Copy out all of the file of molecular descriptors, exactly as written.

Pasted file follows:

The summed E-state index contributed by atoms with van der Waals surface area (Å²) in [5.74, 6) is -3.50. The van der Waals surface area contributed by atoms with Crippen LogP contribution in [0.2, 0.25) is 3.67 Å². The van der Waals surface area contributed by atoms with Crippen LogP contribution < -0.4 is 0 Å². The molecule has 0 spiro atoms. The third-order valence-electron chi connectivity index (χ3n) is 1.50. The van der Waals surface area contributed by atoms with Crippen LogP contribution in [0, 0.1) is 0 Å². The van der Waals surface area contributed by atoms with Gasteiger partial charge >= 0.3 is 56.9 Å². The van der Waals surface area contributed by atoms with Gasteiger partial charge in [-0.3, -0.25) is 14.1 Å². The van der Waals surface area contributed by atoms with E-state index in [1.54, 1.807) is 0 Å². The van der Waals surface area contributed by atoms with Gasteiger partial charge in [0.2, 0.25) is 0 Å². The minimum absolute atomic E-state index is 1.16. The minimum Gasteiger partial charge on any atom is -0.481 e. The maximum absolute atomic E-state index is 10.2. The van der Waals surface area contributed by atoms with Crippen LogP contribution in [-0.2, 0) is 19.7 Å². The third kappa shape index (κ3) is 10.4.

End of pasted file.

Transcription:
The summed E-state index contributed by atoms with van der Waals surface area (Å²) in [5.74, 6) is -3.50. The van der Waals surface area contributed by atoms with Crippen LogP contribution in [0.2, 0.25) is 3.67 Å². The van der Waals surface area contributed by atoms with Crippen LogP contribution < -0.4 is 0 Å². The molecule has 0 spiro atoms. The third-order valence-electron chi connectivity index (χ3n) is 1.50. The van der Waals surface area contributed by atoms with Crippen LogP contribution in [0, 0.1) is 0 Å². The van der Waals surface area contributed by atoms with Gasteiger partial charge >= 0.3 is 56.9 Å². The van der Waals surface area contributed by atoms with Gasteiger partial charge in [-0.3, -0.25) is 14.1 Å². The van der Waals surface area contributed by atoms with E-state index in [1.54, 1.807) is 0 Å². The van der Waals surface area contributed by atoms with Gasteiger partial charge in [0.2, 0.25) is 0 Å². The minimum absolute atomic E-state index is 1.16. The minimum Gasteiger partial charge on any atom is -0.481 e. The maximum absolute atomic E-state index is 10.2. The van der Waals surface area contributed by atoms with Crippen LogP contribution in [-0.2, 0) is 19.7 Å². The third kappa shape index (κ3) is 10.4.